about two dozen maquiladoras, foreign-owned plants that take
advantage of cheaper Mexican labor to assemble products for export,
including a plant for Bose speakers.

The city is also the gateway for tourists from Arizona and California
who travel to beaches along the Golfo de Santa Clara. The city's
downtown, located just steps from the border, is lined with
pharmacies and dental offices. Many Americans shop, buy prescription
drugs and have dental work done there.

Rodriguez Soqui was credited by Mexican officials with reducing crime
in San Luis and keeping the city safe from cartel violence.

He was driving from his home Saturday night when two gunman in a
Dodge Durango SUV opened fire with high-powered assault-style rifles,
according to Mexican authorities. Rodriguez Soqui was hit 18 times in
the face and other parts of his body. He was killed instantly,
authorities said.

As of Thursday, no one had been arrested.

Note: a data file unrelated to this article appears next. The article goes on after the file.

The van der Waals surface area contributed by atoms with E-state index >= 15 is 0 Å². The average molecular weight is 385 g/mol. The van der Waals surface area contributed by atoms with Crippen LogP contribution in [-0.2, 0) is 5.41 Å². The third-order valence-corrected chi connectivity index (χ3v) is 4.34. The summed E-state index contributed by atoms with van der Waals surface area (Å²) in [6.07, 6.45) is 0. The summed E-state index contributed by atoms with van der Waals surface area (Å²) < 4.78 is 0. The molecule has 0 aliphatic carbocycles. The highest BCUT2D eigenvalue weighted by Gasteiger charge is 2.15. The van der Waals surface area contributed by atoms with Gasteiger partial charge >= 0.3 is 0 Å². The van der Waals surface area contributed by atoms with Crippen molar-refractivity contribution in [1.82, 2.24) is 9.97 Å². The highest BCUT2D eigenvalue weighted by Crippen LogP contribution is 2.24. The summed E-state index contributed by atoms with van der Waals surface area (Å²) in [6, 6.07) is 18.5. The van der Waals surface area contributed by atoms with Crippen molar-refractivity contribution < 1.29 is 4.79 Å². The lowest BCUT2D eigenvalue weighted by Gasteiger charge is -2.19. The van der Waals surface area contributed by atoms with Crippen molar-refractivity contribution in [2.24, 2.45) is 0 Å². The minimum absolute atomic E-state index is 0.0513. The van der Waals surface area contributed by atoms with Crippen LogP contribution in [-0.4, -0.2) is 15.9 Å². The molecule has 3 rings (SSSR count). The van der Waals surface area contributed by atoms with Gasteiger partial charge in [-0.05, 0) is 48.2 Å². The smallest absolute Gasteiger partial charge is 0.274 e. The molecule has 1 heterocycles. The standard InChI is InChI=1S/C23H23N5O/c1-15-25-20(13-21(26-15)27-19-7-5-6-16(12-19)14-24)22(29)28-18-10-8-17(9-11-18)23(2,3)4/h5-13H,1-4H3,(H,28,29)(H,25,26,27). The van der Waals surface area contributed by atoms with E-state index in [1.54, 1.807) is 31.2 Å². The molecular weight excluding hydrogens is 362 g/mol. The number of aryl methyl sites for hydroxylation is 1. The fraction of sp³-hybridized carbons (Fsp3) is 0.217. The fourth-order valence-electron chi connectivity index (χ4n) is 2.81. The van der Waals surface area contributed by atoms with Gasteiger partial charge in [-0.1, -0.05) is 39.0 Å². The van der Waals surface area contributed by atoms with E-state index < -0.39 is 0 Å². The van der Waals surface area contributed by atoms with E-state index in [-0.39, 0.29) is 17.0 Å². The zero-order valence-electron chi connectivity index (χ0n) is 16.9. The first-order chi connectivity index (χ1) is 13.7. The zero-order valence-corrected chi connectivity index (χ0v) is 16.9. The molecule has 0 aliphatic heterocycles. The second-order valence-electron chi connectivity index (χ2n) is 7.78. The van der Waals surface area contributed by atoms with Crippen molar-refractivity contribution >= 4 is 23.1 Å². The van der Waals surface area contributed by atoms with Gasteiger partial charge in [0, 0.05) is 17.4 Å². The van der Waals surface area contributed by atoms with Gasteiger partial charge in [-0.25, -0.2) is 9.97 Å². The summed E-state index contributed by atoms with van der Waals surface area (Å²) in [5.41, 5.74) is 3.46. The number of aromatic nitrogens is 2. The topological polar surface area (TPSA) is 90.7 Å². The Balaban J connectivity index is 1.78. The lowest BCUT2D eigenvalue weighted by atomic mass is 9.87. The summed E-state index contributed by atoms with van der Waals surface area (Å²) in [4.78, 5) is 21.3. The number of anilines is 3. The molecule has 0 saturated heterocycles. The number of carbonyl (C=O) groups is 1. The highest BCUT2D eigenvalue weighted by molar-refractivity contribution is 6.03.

"Safety has a price, and I believe (the police chief) has paid the
price for turning San Luis into the safest city in Sonora," Mayor
Joel Ricardo Aguirre Yescas said in a written statement.

Vow to maintain peace

According to news accounts, the killing of the police chief prompted
more than 100 residents to take to the streets Monday evening,
calling on government officials to prevent the city of 160,000 from
turning into another Juarez or Nuevo Laredo, two cities along the
Texas border where thousands have been killed in cartel-related

Such killings are rare in Sonora compared with other border states.
There were 320 cartel-related homicides in Sonora in 2011, compared
with 2,925 in neighboring Chihuahua the same year, according to a
March report by the University of San Diego's Trans-Border Institute.

San Luis also has a low homicide rate compared with other cities in
Sonora, according to the Sonora Attorney General's Office. In 2011,
the city had a homicide rate of 3.9 per 100,000 compared with 4.3 in
Hermosillo, the capital, 9.8 in Obregon, the second-largest city, and
20.9 in Nogales, the third-largest. Rocky Point, a popular beach
resort, had a homicide rate of 8.9 last year.

On Tuesday, San Luis' mayor promised to maintain peace after meeting
with state and federal prosecutors and members of the Mexican military.

Santiago Barroso, the city's director of social communications,
called the police chief's killing an "isolated incident." He said
city officials want to assure investors and U.S. tourists that the
city remains safe. "What happened was really awful, but until now,